WASHINGTON — Federal money is starting to trickle in to the Aloha State after Congress passed a historic $2.2 trillion spending deal to address the coronavirus pandemic that has killed more than 5,000 people in the U.S. and resulted in millions of people losing their jobs.

On Thursday, U.S. Sen. Mazie Hirono and Congressman Ed Case both announced that the U.S. Department of Housing and Urban Development released more than $12 million in grants for Hawaii and its counties, that’s mostly dedicated to affordable housing.

Cars line up along Ilalo Street for COVID-19 testing at Kakaako Waterfront Park. Cory Lum/Civil Beat

The money can also be used, in certain cases, to expand community health facilities, food banks and child care services as well as purchase personal protective equipment to protect service providers during the COVID-19 outbreak.

Hundreds of thousands of dollars will also be used to help house people with HIV and AIDS.

“The coronavirus pandemic has stretched resources thin for families and communities across the country,” Hirono said in a written statement.

“This funding is a critical early step in protecting and providing resources for some of our most at-risk populations. I will continue my advocacy to ensure that future coronavirus relief packages prioritize workers, families, and the most vulnerable.”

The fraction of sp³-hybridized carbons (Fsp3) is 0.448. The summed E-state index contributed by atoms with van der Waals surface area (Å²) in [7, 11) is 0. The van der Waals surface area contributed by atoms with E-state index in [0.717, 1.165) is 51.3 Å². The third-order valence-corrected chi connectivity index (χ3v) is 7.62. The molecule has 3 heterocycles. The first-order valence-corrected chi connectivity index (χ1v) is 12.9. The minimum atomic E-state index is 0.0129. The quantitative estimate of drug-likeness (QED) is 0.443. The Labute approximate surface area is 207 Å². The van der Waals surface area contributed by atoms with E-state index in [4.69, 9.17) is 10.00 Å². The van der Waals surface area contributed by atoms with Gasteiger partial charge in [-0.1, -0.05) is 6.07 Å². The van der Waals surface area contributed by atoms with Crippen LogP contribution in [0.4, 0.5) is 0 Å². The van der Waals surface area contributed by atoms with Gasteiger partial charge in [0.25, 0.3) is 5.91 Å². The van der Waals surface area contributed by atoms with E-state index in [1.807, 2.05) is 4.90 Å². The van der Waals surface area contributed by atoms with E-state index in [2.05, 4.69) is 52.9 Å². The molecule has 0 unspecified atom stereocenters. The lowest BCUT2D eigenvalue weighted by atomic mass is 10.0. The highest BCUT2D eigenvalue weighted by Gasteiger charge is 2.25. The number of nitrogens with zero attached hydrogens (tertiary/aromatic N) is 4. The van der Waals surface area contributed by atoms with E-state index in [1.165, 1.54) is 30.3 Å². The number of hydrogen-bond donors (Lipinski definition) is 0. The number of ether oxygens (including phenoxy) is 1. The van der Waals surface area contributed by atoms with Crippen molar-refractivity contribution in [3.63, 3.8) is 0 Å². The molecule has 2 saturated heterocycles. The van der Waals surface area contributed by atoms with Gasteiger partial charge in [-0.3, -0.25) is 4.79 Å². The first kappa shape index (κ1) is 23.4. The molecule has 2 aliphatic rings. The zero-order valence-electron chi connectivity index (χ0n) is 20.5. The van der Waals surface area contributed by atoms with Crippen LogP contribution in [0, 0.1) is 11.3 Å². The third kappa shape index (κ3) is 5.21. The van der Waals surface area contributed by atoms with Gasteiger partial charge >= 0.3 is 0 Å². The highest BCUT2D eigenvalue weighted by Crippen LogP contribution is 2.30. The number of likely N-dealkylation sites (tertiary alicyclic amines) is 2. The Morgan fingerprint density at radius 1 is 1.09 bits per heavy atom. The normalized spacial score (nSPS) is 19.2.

Case pointed out in his own statement that the funds were coming to the state less than one week after Congress passed the relief bill, known as the CARES Act.

By moving quickly on passing the legislation, Case said, “Congress aimed to get desperately needed emergency assistance distributed throughout the country as soon as possible to help our communities deal with this pandemic on all levels.”

Want more information on COVID-19 in Hawaii? You can read all of Civil Beat’s coronavirus coverage, find answers to frequently asked questions or sign up for email newsletter updates — all for free.

Not a subscription

Civil Beat is a small nonprofit newsroom, and we’re committed to a paywall-free website and subscription-free content because we believe in journalism as a public service.
 
That’s why donations from readers like you are essential to our continued existence.
 
Help keep our journalism free for all readers by becoming a monthly member of Civil Beat today.

About the Author